Anne Edmonds: What’s Wrong With You?

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Written by Jack Hollenberg and Mitch Groenewald

Anne Edmonds’ 2018 MICF show Enter the Spinnaker Lounge was one of the most hyped of the year, in which she performed as her deranged fake-tanned sarong-clad character Helen Bidou, first known as the ‘Fashion Krackspert’ on ABC’s Get Krack!n.

Combine this with semi-regular appearances on Ten’s Have You Been Paying Attention? and Hughesy We Have A Problem and a Barry Award nomination for each of the past three years and it’s clear that Edmonds is on a roll as she takes to her biggest MICF room yet on Tuesday night.

The energy of Helen Bidou is untouchable for even the most outgoing comics. Edmonds cleverly addresses early that audiences should not expect that similar punch in her current show by retelling the story of a heckler who demanded she do old bits. “Nah this is shit, do that character you’ve got!”

In her current show, What’s Wrong With You?, Edmonds much more calmly weaves in and out of punchy observations centred around her confrontation with a man named Frank in a hospital car park. The pace may be slower but the trademarks of an Edmonds set work as well as ever. Her colloquialisms, impressions and observations make for inclusive self-deprecation; you don’t get the sense you are laughing at Edmonds herself, rather at something a bit ridiculous about all of us in the Melbourne audience.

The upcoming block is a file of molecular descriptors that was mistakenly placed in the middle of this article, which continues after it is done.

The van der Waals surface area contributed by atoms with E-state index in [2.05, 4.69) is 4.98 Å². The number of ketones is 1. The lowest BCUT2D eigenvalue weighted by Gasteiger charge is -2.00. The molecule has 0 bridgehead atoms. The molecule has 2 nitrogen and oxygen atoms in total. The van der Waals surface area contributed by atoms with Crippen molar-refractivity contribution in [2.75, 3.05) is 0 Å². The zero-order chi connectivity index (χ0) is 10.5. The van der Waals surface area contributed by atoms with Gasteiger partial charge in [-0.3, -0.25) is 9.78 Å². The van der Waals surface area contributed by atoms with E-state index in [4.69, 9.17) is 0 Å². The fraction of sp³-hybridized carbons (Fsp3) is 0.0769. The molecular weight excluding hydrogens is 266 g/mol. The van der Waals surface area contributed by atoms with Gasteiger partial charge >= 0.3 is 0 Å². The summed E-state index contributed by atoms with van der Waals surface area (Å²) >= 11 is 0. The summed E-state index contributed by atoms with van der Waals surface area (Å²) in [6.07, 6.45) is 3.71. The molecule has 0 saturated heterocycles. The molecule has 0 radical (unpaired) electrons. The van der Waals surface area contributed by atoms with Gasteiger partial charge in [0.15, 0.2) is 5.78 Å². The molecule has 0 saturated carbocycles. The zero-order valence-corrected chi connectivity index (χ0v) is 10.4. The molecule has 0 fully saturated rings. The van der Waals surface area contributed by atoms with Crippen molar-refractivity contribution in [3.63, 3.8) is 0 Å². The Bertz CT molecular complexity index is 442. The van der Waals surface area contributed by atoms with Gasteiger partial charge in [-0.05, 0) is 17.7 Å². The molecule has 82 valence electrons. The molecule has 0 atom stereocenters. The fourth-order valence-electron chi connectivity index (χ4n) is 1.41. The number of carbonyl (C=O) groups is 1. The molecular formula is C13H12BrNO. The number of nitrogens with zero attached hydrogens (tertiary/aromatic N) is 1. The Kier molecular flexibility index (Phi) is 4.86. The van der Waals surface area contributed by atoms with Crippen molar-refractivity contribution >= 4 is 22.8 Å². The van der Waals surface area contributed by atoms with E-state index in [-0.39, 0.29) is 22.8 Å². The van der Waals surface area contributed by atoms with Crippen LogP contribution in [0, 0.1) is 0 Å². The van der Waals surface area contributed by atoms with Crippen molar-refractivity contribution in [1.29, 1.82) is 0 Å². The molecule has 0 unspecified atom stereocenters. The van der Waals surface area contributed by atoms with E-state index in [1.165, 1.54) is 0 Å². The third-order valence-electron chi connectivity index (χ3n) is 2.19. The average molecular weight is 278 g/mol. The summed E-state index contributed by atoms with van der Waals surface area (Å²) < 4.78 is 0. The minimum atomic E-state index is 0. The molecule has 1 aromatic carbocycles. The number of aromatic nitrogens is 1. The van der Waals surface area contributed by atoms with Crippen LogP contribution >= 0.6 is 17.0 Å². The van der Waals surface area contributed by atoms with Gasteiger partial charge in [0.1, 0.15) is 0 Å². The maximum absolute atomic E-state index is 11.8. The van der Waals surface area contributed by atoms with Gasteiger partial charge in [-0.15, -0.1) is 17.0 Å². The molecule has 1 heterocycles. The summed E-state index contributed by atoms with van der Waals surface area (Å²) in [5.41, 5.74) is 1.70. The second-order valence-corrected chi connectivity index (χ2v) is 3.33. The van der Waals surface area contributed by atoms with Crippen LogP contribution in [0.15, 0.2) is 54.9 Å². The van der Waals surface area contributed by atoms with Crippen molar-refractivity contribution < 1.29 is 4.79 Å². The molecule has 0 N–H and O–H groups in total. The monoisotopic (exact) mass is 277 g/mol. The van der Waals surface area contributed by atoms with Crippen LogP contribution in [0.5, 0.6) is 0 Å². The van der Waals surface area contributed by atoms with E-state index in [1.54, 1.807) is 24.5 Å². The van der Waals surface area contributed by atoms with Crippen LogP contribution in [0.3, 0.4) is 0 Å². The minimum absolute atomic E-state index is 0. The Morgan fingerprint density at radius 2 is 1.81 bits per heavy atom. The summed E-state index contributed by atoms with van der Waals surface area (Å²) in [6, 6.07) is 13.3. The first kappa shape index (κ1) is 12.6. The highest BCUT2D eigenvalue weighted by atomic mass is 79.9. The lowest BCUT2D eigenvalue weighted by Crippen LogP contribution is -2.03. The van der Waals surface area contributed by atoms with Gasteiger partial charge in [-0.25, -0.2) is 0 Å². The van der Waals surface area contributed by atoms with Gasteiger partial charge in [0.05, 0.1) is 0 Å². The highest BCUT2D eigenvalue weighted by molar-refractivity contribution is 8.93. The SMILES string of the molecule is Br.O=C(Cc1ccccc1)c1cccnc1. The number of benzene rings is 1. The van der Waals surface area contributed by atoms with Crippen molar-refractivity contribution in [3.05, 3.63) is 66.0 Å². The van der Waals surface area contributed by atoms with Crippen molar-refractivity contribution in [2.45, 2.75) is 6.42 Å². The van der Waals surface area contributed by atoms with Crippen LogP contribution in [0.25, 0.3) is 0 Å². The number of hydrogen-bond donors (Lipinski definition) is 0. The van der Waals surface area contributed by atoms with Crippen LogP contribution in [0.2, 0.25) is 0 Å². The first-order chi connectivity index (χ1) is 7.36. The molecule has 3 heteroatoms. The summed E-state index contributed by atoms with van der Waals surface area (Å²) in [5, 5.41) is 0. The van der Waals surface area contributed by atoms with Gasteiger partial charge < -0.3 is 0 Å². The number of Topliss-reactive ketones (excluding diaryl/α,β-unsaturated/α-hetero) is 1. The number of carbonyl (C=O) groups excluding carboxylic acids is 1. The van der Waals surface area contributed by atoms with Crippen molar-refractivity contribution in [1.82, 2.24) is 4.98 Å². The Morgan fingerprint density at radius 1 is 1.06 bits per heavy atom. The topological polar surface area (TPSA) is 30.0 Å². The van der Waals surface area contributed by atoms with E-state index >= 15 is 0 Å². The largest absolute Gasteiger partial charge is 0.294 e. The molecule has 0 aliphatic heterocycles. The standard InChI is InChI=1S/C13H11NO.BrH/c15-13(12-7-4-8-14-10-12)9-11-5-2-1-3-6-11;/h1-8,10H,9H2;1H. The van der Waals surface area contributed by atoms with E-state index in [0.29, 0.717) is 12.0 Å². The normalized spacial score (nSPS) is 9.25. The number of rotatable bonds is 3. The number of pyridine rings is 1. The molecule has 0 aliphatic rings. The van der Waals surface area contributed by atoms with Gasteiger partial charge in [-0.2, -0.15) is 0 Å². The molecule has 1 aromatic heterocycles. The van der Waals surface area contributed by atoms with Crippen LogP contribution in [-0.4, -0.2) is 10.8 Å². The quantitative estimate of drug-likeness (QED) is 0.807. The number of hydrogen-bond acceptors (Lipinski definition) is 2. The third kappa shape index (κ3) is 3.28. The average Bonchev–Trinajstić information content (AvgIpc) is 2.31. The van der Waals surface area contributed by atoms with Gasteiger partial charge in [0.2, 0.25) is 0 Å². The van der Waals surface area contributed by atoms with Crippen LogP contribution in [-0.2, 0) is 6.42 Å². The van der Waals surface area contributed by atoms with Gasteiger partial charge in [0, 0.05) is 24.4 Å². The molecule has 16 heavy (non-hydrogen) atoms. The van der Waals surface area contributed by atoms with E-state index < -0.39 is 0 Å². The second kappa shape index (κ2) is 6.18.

Edmonds whipped through typical stand-up subject matter for much of the show, like air-travel observations, road rage and dealing with hecklers, but she kept things interesting (and hilarious) by revealing bits of her personality throughout. She’s progressive, but a bit of an old soul, and her slight contradictions proved relatable as she berated over-sensitive “woke” Mums and an obnoxious ukulele-player interrupting yoga.

While watching Edmonds, you get live glimpses of her set-notes and it’s clear why she’s become one of Australia’s front-running headliners. If a joke doesn’t hit its intended mark or if there’s a stumble in its set up, Edmonds is quick to point it out. Partly to create a new laugh but partly to note and absorb into a stronger, tighter performance for the next one.

While little of the material held up in comparison to the genius of Helen Bidou, Edmonds’ effortless charm and impeccable wit kept the audience hooked from start to finish.

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